Watch the video below to see if I bought my dream home …

Ash Costello is a residential real estate sales agent with boutique agency, home.byholly, which focuses on selling houses throughout the established Canberra suburbs. Contact Ash on 0402 718 359.

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This is what I did when I bought my first home. When I was looking position was more important to me than the house or unit. My home had to be within walking or cycling distance to work, or on a bus route that got me close enough. The house I finally bought wasn’t within walking distance, but was within cycling distance, just. The bus route wasn’t two bad either, taking me to within two kms of work, so on wet days I could bus and walk to work rather than cycle. To get this though I had to lower my expectations of what I wanted for a house. Being able to cycle to work saved the cost of petrol and reduced car maintenance; money I could then put into paying off my mortgage.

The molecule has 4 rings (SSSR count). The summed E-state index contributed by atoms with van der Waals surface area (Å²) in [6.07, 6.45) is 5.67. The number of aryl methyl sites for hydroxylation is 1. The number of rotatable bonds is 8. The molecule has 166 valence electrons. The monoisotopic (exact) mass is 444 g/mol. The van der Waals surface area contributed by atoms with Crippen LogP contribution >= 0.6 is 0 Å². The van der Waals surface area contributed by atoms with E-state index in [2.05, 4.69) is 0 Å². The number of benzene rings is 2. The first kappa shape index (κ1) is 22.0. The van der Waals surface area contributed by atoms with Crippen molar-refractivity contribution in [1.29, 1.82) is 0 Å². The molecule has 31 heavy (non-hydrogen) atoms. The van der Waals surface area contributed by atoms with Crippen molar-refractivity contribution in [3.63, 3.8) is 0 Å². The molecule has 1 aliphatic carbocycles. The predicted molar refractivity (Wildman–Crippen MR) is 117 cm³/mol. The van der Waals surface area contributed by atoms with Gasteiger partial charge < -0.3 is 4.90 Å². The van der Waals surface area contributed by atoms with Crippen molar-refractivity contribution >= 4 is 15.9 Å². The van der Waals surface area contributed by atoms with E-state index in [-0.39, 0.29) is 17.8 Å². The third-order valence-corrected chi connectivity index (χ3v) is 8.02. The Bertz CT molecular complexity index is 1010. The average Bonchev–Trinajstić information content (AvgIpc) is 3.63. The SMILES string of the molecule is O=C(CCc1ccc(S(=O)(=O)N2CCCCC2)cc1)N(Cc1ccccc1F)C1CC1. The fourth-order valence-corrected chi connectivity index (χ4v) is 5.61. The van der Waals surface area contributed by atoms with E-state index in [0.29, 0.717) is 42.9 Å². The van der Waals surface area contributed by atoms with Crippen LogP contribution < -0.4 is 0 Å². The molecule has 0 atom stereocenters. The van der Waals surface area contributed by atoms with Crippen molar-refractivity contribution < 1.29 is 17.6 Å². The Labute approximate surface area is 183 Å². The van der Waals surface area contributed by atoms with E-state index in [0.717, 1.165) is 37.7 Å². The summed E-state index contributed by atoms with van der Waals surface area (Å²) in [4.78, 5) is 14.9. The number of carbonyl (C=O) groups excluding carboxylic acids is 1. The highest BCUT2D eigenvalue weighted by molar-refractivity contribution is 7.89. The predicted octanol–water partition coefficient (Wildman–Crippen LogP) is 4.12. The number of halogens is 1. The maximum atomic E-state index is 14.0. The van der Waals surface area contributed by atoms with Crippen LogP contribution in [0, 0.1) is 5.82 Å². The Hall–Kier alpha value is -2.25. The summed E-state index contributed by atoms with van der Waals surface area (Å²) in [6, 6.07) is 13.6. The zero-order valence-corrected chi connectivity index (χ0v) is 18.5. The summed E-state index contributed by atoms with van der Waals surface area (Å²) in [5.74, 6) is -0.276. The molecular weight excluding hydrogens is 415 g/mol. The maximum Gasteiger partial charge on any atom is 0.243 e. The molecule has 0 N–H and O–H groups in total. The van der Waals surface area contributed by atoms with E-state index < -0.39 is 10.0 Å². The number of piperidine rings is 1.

I also then planted a vegetable garden and high percentage of my vegetables came from my garden, saving more money. For the first five years of my mortgage I didn’t buy any new clothing (except some cheap underwear), eat out and only rarely bought coffee, and rarely went to movies, etc; the money saved I ploughed into my mortgage. Holidays were very cheap, often staying with relatives or friends; otherwise a bunk in a backpackers. I also rented out spare bedrooms.

The result is that I paid off my mortgage years early. And then I could go on a spending spree 🙂

A lot of good advice here and thank you for the effort in putting it all down. Especially people need to set their own budget and establish what you can afford on mortgage payments even if the banks are prepared to lend more. With interest rates at a record low, you need to factor in a rise. Be super cautious and assume interest rates could rise to 10%. Put the extra savings into paying off the mortgage early.